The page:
With the exception of the Che’s pictures found in the stores along Florida Street, nobody in Buenos Aires remembers that Ernesto Guevara is the Argentinean best known around the world, as if the myth was no longer Argentinean but universal. Argentina deprived so much of this hero that some admirer thought he was Cuban (anyway, he had both personalities).
In October 2007 celebrating the 40th anniversary of his death, he was paid tribute: in Bolivia, where he was killed and in Cuba where he participated in the revolution but nothing happened in Argentina. One of the most important icons of all times does not even have a street with his name in the capital city of the country, despite the several requests to the city principals.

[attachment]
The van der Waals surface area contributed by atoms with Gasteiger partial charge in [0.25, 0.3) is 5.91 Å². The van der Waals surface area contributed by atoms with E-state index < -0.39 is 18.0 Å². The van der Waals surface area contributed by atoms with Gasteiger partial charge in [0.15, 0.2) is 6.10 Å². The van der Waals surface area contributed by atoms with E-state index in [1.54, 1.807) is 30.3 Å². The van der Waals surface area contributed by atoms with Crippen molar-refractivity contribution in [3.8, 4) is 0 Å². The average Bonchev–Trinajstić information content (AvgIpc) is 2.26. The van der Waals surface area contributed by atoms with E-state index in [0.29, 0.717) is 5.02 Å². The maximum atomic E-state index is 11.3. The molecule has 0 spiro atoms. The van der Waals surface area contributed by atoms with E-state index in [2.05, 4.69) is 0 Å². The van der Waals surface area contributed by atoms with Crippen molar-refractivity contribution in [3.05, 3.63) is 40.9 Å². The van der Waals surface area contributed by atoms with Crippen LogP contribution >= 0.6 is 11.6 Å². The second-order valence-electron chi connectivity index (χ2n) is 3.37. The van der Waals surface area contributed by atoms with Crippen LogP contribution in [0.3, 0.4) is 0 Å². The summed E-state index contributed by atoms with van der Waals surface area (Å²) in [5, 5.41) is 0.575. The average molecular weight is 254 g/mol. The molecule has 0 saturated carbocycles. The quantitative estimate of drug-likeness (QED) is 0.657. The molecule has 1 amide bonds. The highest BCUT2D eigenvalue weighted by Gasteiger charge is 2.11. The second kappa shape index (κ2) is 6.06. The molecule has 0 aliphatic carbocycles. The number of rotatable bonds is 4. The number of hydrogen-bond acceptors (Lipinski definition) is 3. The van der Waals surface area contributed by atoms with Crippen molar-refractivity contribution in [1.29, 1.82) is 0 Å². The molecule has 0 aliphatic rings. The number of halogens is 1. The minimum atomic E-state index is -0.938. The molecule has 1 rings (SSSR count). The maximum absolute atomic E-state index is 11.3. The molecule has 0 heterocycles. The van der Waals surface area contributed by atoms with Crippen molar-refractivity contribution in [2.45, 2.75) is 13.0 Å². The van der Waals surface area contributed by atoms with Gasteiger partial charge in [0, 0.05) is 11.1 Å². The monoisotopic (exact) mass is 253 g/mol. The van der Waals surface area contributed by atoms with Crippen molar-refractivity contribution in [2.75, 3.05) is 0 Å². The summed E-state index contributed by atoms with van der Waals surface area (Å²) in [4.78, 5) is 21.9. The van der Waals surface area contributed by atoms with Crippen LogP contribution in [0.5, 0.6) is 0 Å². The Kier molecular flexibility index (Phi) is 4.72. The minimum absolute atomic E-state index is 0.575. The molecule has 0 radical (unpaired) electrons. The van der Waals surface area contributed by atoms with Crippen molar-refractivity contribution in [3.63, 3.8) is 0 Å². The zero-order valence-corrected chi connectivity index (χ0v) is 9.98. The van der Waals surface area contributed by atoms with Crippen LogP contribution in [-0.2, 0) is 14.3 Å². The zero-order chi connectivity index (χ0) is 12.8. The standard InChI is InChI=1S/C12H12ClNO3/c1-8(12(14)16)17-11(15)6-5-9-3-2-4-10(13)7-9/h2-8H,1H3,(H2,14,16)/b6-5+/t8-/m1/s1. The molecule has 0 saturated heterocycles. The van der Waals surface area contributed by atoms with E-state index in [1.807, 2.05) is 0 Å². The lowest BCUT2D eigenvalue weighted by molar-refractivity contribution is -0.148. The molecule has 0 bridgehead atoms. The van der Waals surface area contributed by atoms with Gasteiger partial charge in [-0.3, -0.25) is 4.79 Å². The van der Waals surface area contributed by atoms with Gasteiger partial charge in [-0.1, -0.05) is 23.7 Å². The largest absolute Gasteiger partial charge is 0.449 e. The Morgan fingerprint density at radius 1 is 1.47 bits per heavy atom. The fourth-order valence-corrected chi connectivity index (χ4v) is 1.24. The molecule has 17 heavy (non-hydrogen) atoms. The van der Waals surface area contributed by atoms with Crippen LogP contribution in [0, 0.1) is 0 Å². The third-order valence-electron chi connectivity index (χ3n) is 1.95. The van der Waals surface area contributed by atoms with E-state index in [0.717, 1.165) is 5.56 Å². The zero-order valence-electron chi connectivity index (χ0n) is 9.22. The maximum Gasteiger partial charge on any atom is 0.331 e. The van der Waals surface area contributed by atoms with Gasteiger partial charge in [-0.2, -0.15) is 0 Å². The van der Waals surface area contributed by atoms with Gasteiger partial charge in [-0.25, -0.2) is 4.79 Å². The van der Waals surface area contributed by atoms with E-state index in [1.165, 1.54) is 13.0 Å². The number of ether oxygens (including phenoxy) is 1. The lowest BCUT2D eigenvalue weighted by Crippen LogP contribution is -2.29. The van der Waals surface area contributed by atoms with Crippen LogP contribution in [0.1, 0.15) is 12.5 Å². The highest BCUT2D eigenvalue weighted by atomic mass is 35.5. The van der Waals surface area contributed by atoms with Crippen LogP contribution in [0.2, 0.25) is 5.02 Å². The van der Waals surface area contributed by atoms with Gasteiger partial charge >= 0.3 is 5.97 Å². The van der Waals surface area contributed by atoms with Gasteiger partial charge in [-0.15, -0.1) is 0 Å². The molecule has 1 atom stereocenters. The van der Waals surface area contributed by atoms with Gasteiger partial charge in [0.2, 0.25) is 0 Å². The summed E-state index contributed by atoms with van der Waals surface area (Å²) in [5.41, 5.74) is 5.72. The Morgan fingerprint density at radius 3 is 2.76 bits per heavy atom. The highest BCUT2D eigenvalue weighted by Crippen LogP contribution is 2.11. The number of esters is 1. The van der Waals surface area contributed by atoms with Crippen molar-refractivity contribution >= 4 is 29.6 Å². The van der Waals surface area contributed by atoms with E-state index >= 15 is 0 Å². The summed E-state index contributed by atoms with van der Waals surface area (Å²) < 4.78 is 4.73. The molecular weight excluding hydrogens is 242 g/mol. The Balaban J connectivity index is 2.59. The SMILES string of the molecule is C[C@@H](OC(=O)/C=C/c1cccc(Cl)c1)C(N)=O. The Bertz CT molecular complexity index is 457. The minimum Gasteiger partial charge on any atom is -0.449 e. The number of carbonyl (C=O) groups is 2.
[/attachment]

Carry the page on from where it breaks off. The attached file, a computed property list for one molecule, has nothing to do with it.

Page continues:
There was a private museum for many years but it was finally closed down. However, in 2007, the audience of the TV program Gen Argentino (Argentine Gen) chose Ernesto Che Guevara as one of the five most important figures in Argentine history.
To go after the footprints of Ernesto Guevara, you should go to Rosario where he was born. At the 80th anniversary of his birth, in June 2008, the city put up a sculpture by Andrés Zerneri in the square that is now called after him: a 4-meter-high bronze statue made thanks to the contributions of thousands of people.